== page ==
The Portuguese authorities have seized 14 tonnes of cocaine this year, the highest value of the decade, reports DN. The 14 tonnes of cocaine have a market value of around 700 million euros.
The think thank Insightcrime states that these drug seizures only correspond to 10 to 20% of the total drugs circulating in Portugal. However, in 2006, 36 tonnes of cocaine were seized in Portugal.
Back in June, in operation “bananero,” the Judiciary Police (PJ) seized over 8 tonnes of cocaine in the port of Setubal, making it one of the largest drug seizures in Portugal. The cocaine was hidden in banana containers from Colombia and arrived in Portugal by sea.
That same month, the PJ helped with the investigation that led to the arrest of a major drug lord from Brazil, Sérgio Roberto de Carvalho in Hungary. Known as the Brazilian Escobar, the drug lord had laundered money and lived in hiding in Portugal.
The Portuguese PJ and the Brazilian Federal Police also believe that the 578 kilos of cocaine caught on a private jet in Brazil destined for Tires, Cascais, belonged to Carvalho’s network.
Why are drug seizures in Portugal increasing?
Insightcrime argues that “from a business perspective, drug trafficking to Europe is a lot more attractive than to the United States.” This is because prices are significantly higher, and the risk of extradition and arrest are significantly lower.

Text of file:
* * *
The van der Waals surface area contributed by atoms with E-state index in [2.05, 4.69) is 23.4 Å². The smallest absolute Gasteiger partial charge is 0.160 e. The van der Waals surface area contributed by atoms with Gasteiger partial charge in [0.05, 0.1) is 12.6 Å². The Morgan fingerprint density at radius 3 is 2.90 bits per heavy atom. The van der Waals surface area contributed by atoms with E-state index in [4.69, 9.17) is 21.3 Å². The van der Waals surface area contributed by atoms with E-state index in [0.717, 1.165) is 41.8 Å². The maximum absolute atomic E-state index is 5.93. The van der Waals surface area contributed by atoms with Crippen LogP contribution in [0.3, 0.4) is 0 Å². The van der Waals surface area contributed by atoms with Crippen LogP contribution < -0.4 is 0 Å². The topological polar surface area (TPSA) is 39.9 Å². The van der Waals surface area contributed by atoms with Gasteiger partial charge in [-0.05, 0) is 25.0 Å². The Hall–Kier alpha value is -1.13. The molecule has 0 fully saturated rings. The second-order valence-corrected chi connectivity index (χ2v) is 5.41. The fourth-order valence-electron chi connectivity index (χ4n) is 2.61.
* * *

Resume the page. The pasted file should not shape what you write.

The think thank says that while a kilo of cocaine is worth around 28,000 euros in the US, it is worth on average “40,000 in Europe, but can reach 80,000 in other European countries.”
Europol has said that this will inevitably lead to an increase in violence. According to the Serious and Organized Crime Threat Assessment report, cocaine trafficking is a key criminal activity for crime networks that involves a great deal of individuals.
These networks “are highly organized, hierarchal, and structured with well-defined roles and levels surrounding their leaders.”
Due to the attractiveness of the European underground market, these crime networks are a grave danger to European countries. The report says that “the flourishing cocaine market has led to an increasing number of deaths, shootings, bombings, incidents of arson, kidnappings, torture, and intimidation.”
Drugs are not legal in Portugal. This is a widespread myth. However, all drugs are decriminalized, including largely stigmatized drugs such as meth. Portugal has taken a public health approach to drug use by not criminalizing those in possession of drugs.
However, drug trafficking is definitely illegal! Possessing a specific amount of a drug is considered drug trafficking and is thus a crime. The allowed amounts will differ by drug.